Hong Kong's Desalination, can we afford it?

5 April 2017

Alicia AN, Assistant Professor, School of Energy and Environment, City University of Hong Kong.

Hong Kong (HK), while blessed with beautiful scenic terrain, has not been as well-endowed regarding natural resources – it has modest land suitable for agriculture, no significant rivers or forests, and only a handful of mineral resources. However, from what was remarked as a “barren rock with hardly a house upon it” by the British Foreign Secretary in 1841 at a time when HK’s population was about 4,000, HK has since then overhauled its landscape to be the home to 7 million people as a global financial hub.

Few may remember that, up to the 1960s, due to water shortage, water rationing was normal in HK. As the city evolved and expanded in rapid speed, HK implemented two measures to secure necessary water supply. First, it created a system for using seawater for toilet flushing and became the first in the world to introduce flushing with seawater without desalination. At present, more than 80% of the population is covered by this seawater flushing system. Second, HK began importing water from Mainland China. 

Recently, HK’s long term goal for water security listed six water resources, namely, Dongjiang water, local yield, seawater for flushing, seawater desalination, reclaimed water, and grey water re-use. These water resources will support the sustainable development by diversifying HK’s water supply. In particular, HK’s desalination project will soon be introducing the first stage of its proposed seawater desalination plant using reverse osmosis at Tseung Kwan O (TKO) Area 137. This plant will have a water production capacity of 135,000 cubic metres (m3) per day with provision for future expansion to produce up to 270,000 m3 per day.

The Tseung Kwan O desalination plant is not the first time HK has tried its hand at seawater desalination. The last of the first generation of desalination plants introduced in Hong Kong was closed in 1981 due to its high operation costs from excessive electricity consumption. These plants, which were demolished, used thermal desalination technology that requires 10 to 50 kwh to produce 1m3 water.  For reference, 1kwh is enough electricity to charge a laptop for 24 hours in addition to fully charging 200 cellphones. Then why has seawater desalination been brought back onto the table for HK?

The desalination technology which will be implemented at the Tseung Kwan O plant is seawater reverse osmosis (SWRO). While thermal desalination requires us to boil up the seawater, consuming a lot of energy in the process, RO is a membrane technology which utilizes the osmotic pressure of seawater to its advantage. The osmotic pressure of seawater is 350 psi (7 kg/cm2) so if as long as enough pressure is applied to overcome this osmotic pressure, it is possible to leave the salt behind and push water particles through an RO membrane, whose nano-sized pores can filter out any pollutants other than pure water.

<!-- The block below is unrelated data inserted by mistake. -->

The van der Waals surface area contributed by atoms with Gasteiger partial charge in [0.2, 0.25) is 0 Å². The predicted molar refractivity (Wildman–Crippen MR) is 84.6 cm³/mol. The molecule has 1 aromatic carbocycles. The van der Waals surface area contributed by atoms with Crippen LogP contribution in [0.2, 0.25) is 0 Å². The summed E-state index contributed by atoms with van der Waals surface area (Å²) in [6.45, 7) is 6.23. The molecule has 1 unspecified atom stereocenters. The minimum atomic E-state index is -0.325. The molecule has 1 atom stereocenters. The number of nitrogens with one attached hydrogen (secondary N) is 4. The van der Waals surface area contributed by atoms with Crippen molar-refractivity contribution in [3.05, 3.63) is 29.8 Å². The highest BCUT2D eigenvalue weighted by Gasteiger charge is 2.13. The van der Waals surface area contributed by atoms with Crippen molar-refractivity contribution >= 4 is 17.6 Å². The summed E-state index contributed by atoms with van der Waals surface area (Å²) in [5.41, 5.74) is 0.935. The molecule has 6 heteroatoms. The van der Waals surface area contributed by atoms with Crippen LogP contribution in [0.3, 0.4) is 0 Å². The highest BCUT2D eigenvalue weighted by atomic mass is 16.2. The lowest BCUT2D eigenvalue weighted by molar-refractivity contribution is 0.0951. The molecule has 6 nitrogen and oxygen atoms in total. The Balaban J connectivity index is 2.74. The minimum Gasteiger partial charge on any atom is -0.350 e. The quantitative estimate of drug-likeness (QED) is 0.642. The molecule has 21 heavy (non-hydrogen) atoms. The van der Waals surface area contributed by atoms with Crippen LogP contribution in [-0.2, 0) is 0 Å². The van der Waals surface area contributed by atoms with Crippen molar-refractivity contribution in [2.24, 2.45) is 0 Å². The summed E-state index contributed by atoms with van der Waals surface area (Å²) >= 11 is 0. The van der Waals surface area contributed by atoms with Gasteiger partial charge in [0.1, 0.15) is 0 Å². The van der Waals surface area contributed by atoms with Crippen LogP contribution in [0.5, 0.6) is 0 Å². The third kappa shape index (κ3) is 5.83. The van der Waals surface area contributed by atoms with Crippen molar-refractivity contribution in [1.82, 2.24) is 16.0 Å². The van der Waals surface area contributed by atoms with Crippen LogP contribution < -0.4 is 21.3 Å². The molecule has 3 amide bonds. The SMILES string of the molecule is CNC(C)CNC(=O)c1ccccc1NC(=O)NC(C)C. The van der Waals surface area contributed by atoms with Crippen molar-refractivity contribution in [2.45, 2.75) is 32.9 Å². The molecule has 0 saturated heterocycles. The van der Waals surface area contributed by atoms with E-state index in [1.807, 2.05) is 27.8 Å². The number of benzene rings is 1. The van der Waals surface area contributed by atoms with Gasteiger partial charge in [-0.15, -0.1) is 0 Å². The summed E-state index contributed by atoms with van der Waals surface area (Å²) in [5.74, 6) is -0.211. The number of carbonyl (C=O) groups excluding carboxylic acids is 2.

Because SWRO is based on pressure, not heat, it only requires 3 to 6 kWh/m3 for operation. The re-introduction of a desalination plant in Hong Kong can be said to be a direct example of how the advance in technology can bring greater efficiency in the water and energy nexus – where the production of water requires energy and vice versa. However, is the lower energy consumption enough to make desalination an affordable option for HK?

To answer this question, we need to consider not only financial aspects but also our society’s values and the risks we face. Today, HK is confronted by a great number of challenges: increasing local water demand from population and economic growth; climate change and occurrence of extreme weather, severe drought, etc.; and, more than anything else, competition for water resource due to the rapid economic development in the Pearl Delta Area with other cities. If we see fresh water as a basic commodity, immediate action is called for. The growing concerns about water quality also call us to prepare ourselves for climate change and possible natural disasters based on demand and supply model. Personally, and based on government-issued reports, expanding our current water reservoirs will pose more negative impact, especially regarding ecology, on the environment than that which will be caused by the implementation of the desalination plant.

The cost for the desalination plant estimated by the HK Water Supplies Department is slightly higher than our neighboring countries. But the good news is that many discussions from various angles are being conducted to make the plant more affordable, such as Southeast New Territories Landfill (SENT) gas recovery, utilization of renewable energy, and new technology innovations.

Seawater desalination will be the next biggest contributor to HK’s water resource management after seawater toilet flushing, but what must precede the construction of the plant is to educate HK citizens that fresh water does not come by cheaply. We need to raise greater awareness of the scarcity and value of water. It is hoped that the education centre which will be built at the desalination plant will be a place where not only the advanced technology used in the plant is featured but also teaches the true value of the water we use.

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